How FICO Credit Scores Are Calculated

Since our world is so computer-driven, it should come as no surprise that your ability to repay your mortgage boils down to a single number. Credit reporting agencies use your loan payment history in order to build a FICO score.

Experian, TransUnion, and Equifax, the three major credit agencies, each have their own proprietary formula for building a credit score. The original FICO model was developed by Fair Isaac and Company. Experian uses this model and calls its score FICO. Equifax's model, based on FICO, is called BEACON, while TransUnion, which also uses a slightly modified FICO, calls its score EMPIRICA. While the formulas vary from one agency to another, each agency uses the following to determine a credit score:

  • Credit History - How many years have you had credit?
  • Late Payments - Do you have any payments later than 30 days?
  • Your Credit Card Balances - How many accounts? How much do you owe on your accounts?
  • Credit Inquiries - How many times have you had your credit checked for a loan?

Each of these is assigned a value and a weight. The results are added up and distilled into a single number. Credit scores range from 300 to 800. Higher scores are better. Most home buyers have a score above 620.

Your score greatly affects your interest rate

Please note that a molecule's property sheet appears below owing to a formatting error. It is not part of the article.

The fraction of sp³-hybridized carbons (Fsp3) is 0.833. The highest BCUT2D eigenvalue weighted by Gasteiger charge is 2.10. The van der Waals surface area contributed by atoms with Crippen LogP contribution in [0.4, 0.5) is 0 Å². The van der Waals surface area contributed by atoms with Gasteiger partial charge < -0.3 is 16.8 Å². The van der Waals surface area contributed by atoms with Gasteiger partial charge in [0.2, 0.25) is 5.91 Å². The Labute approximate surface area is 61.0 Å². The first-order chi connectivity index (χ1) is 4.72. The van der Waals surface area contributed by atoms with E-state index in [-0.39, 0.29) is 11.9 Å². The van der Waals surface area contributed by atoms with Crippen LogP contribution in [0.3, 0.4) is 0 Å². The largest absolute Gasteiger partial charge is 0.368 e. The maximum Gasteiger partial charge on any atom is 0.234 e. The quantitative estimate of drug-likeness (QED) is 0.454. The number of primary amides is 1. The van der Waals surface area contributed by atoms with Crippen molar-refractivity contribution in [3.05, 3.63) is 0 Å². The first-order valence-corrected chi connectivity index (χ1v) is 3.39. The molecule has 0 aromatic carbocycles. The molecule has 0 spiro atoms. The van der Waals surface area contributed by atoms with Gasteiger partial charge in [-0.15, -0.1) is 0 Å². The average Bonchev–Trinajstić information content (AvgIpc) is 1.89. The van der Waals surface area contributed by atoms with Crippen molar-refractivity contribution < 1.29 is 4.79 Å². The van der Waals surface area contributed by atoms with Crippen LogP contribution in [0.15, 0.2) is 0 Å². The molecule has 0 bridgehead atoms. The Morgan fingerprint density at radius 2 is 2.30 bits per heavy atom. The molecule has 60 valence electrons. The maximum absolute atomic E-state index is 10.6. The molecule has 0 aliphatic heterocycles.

FICO scores affect more than your ability to get a loan. They also affect your interest rate. Lenders give lower interest rates to individuals with higher scores.

Can I improve my FICO score?

Unfortunately, there isn't a lot you can do to immediately improve your credit score. So called "credit repair" companies advertise quick fixes, but the score is calculated from your lifelong credit history, so it's not possible to raise it significantly in the short term. (Of course you must have incorrect items removed from your credit report.)

Getting your credit score

Before you can improve your credit score, you have to obtain your score and ensure that the reports from each agency are correct. Fair Isaac has created a web site (www.myFICO.com) that lets you do just that. It's inexpensive, fast, and easy to get your credit score along with credit reports from all three credit reporting agencies. They also provide information and online tools that can help you analyze what actions might have the greatest impact on your FICO score.

You can get a federally-mandated free credit report every year from all three credit reporting agencies by visiting AnnualCreditReport.com. While this report does not include a free credit score, the cost to "upgrade" your report to include a credit score is very reasonable.

Now that you have all the facts, you will be a more informed consumer and you'll be better positioned to obtain the right mortgage for you.

Curious about your credit score? Call us: 6507631924.

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